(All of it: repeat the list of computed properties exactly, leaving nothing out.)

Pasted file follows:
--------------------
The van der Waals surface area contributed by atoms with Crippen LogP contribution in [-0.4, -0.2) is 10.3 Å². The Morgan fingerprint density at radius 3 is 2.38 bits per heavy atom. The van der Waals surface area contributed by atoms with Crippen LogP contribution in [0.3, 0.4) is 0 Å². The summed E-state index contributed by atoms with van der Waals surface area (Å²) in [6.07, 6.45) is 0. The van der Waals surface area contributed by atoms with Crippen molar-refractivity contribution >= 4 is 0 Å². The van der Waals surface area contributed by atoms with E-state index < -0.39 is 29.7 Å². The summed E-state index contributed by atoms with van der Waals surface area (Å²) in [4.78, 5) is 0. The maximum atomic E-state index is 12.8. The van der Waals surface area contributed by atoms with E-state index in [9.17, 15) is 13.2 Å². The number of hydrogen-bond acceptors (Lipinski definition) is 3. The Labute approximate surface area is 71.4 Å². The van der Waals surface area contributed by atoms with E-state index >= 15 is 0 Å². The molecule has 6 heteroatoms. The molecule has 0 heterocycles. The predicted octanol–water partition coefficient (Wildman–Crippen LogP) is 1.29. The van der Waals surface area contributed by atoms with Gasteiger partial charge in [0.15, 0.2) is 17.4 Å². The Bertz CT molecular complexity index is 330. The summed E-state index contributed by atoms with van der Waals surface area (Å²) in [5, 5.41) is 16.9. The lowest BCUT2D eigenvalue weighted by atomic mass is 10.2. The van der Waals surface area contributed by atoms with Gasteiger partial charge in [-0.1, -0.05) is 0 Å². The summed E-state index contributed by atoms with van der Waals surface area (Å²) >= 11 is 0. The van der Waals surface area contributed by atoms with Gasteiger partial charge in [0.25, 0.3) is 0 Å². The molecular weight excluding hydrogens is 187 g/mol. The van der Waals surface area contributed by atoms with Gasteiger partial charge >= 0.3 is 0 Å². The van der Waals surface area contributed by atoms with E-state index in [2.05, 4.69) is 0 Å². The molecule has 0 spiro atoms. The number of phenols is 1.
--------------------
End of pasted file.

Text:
The van der Waals surface area contributed by atoms with Crippen LogP contribution in [-0.4, -0.2) is 10.3 Å². The Morgan fingerprint density at radius 3 is 2.38 bits per heavy atom. The van der Waals surface area contributed by atoms with Crippen LogP contribution in [0.3, 0.4) is 0 Å². The summed E-state index contributed by atoms with van der Waals surface area (Å²) in [6.07, 6.45) is 0. The van der Waals surface area contributed by atoms with Crippen molar-refractivity contribution >= 4 is 0 Å². The van der Waals surface area contributed by atoms with E-state index < -0.39 is 29.7 Å². The summed E-state index contributed by atoms with van der Waals surface area (Å²) in [4.78, 5) is 0. The maximum atomic E-state index is 12.8. The van der Waals surface area contributed by atoms with E-state index in [9.17, 15) is 13.2 Å². The number of hydrogen-bond acceptors (Lipinski definition) is 3. The Labute approximate surface area is 71.4 Å². The van der Waals surface area contributed by atoms with E-state index >= 15 is 0 Å². The molecule has 6 heteroatoms. The molecule has 0 heterocycles. The predicted octanol–water partition coefficient (Wildman–Crippen LogP) is 1.29. The van der Waals surface area contributed by atoms with Gasteiger partial charge in [0.15, 0.2) is 17.4 Å². The Bertz CT molecular complexity index is 330. The summed E-state index contributed by atoms with van der Waals surface area (Å²) in [5, 5.41) is 16.9. The lowest BCUT2D eigenvalue weighted by atomic mass is 10.2. The van der Waals surface area contributed by atoms with Gasteiger partial charge in [-0.1, -0.05) is 0 Å². The summed E-state index contributed by atoms with van der Waals surface area (Å²) >= 11 is 0. The van der Waals surface area contributed by atoms with Gasteiger partial charge in [0.25, 0.3) is 0 Å². The molecular weight excluding hydrogens is 187 g/mol. The van der Waals surface area contributed by atoms with Gasteiger partial charge >= 0.3 is 0 Å². The van der Waals surface area contributed by atoms with E-state index in [2.05, 4.69) is 0 Å². The molecule has 0 spiro atoms. The number of phenols is 1.